Donald Trump once boasted his followers love him so much they’d stick with him even if he shot somebody on the street. Fortunately, the 45th president has yet to test that theory.

But Trump did ignore a wise bipartisan, political practice that presidents let party primaries play out before getting involved with endorsing anyone.

Reportedly at the urging of Senate Majority Leader Mitch McConnell, the president jumped into Tuesday’s Alabama GOP Senate runoff  anyway and endorsed incumbent Sen. Luther Strange. So did Vice President Mike Pence. Both men also campaigned for Strange.

Trump’s supporters left the president out on the street, embarrassed and alone. Strange’s opponent, Roy Moore, a rogue conservative, won handily, 55% to 45%. Also tossed on the street was McConnell whose allies invested — or wasted — millions trying to drag the lackluster, appointee Strange back to Washington.

Now come January, McConnell won’t have just an unpredictable president of his own party to deal with. He’ll also have to contend with and answer for an unpredictable firebrand senator who’s given to less than eloquent comments on race, same-sex marriage and the like. And someone who roundly denounced McConnell throughout the campaign.

That is if — and it’s now a LARGER if — Moore wins in the actual special election against Democrat Doug Jones, who says he’s pro-life after birth. He’s an ex-federal prosecutor, who says Alabamans are tired of distractions from pocketbook issues and being embarrassed by their politicians.

The last time the Heart of Dixie sent a Democrat to the U.S. Senate was Howell Heflin in 1990. He was succeeded by Jeff Sessions, another former federal prosecutor whose resignation to become Trump’s Attorney General last winter started all this appointment and special election mess.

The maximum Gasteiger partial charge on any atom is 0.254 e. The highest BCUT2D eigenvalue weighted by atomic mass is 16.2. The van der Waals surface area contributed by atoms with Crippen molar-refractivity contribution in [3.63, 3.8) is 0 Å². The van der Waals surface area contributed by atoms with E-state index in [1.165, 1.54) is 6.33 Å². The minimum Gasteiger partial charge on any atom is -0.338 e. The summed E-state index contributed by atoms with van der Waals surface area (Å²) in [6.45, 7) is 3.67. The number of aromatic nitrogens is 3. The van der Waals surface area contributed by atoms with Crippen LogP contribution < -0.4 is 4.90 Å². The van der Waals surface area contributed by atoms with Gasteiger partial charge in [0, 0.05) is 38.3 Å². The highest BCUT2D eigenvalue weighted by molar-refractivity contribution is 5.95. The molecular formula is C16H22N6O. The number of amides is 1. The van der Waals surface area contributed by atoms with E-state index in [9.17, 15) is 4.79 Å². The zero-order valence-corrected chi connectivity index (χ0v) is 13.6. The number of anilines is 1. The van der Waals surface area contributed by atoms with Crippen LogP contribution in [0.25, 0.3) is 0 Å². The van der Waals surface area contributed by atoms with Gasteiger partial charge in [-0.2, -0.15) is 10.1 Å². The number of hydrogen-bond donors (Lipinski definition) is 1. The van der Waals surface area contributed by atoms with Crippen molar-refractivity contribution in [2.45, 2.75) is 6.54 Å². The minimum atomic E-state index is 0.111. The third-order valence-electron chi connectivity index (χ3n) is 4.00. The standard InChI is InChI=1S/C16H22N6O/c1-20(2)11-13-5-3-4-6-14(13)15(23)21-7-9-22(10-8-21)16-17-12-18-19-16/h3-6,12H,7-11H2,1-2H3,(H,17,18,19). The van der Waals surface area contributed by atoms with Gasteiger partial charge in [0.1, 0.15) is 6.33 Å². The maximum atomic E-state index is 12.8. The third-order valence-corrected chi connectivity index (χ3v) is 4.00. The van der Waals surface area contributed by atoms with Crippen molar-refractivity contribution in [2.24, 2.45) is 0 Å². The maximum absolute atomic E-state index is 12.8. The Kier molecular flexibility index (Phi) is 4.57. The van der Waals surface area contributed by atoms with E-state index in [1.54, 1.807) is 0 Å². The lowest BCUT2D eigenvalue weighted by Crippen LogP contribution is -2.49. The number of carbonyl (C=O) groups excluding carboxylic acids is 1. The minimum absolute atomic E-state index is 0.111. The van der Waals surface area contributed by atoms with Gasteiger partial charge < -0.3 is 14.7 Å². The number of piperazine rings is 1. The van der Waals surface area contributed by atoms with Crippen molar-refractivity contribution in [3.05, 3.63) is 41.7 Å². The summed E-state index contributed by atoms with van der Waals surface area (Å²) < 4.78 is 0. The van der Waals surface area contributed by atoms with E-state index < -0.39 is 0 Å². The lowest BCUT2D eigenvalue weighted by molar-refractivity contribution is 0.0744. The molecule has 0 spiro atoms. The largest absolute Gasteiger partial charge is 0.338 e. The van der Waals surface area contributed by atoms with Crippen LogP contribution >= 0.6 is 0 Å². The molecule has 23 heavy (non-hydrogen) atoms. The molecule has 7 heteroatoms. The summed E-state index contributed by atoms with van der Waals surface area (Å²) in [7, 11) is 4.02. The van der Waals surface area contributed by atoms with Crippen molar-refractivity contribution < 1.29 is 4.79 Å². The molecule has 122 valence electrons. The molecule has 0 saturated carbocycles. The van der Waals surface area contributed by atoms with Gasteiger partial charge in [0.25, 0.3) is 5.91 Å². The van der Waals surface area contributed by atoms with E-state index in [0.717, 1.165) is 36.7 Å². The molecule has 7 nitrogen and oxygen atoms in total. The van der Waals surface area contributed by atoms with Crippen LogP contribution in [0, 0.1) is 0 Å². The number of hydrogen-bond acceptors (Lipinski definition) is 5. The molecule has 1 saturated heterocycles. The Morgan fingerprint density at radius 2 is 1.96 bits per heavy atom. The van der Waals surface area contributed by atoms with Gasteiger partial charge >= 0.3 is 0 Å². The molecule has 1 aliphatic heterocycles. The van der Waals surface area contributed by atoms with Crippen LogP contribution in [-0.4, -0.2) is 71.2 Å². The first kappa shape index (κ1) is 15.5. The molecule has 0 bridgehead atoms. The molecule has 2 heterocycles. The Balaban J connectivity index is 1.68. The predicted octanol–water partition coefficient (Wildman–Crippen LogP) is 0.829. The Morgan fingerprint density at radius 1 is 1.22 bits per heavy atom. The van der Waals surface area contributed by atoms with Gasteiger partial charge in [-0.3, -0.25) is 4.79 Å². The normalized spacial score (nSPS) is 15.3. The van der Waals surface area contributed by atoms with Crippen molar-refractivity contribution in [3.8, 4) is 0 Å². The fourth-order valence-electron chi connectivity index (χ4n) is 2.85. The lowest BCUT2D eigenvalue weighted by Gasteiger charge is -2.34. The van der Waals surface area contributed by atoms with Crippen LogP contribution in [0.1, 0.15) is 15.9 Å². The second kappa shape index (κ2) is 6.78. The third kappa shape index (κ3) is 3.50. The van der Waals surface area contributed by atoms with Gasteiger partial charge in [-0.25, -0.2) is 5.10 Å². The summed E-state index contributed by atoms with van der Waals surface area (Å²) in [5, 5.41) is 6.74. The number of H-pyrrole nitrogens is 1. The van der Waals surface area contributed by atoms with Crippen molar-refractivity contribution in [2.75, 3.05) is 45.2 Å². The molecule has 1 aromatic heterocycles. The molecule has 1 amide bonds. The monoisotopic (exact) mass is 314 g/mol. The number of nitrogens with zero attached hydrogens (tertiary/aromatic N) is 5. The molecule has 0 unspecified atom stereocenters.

These developments are further evidence of GOP disunity on Capitol Hill (and beyond) and a profound dissatisfaction within the base over the lack of congressional legislative successes now that, as routinely requested, voters delivered a Republican president to sign all the conservative measures that two Republican-controlled chambers were going to be sending to the Oval Office.

There was, for instance, the long-promised repeal of ObamaCare. Oh, wait. That failed several times — and at the hands of fellow Republicans themselves. Still no tax reform or major infrastructure package.

On top of all that on the same election day, incumbent GOP Sen. Bob Corker, faced with a certain primary challenge in Tennessee next year, gave up after two terms and announced his retirement then.

Given the clear grassroots party ferment and the willingness of irregulars like Steve Bannon to challenge establishment party types, more retirements are expected before the holidays. Each open seat, well, opens another opportunity for Democrats.

For other possible departures, can you say Orrin Hatch, Susan Collins, Thad Cochran, Jim Imhofe and, for health reasons, possibly John McCain, among others? That’s a lot of institutional memory, seniority and potential replacement elections to lose.

Even if they slog on, incumbents like Arizona’s Jeff Flake and Nevada’s Dean Heller face costly and often politically bloody primary challenges.

In a classic bit of dubious bet-hedging, during an Alabama rally last week President Trump said of his friend Sen. Strange:

If his opponent (Roy Moore) wins, I’m going to be here campaigning like hell for him. Roy has a very good chance of not winning in the general election.

But after the outcome, the president’s Twitter account graciously sent good wishes to victor Moore:

Congratulations to Roy Moore on his Republican Primary win in Alabama. Luther Strange started way back & ran a good race. Roy, WIN in Nov!

Roy can not do that, however. The special election is in December.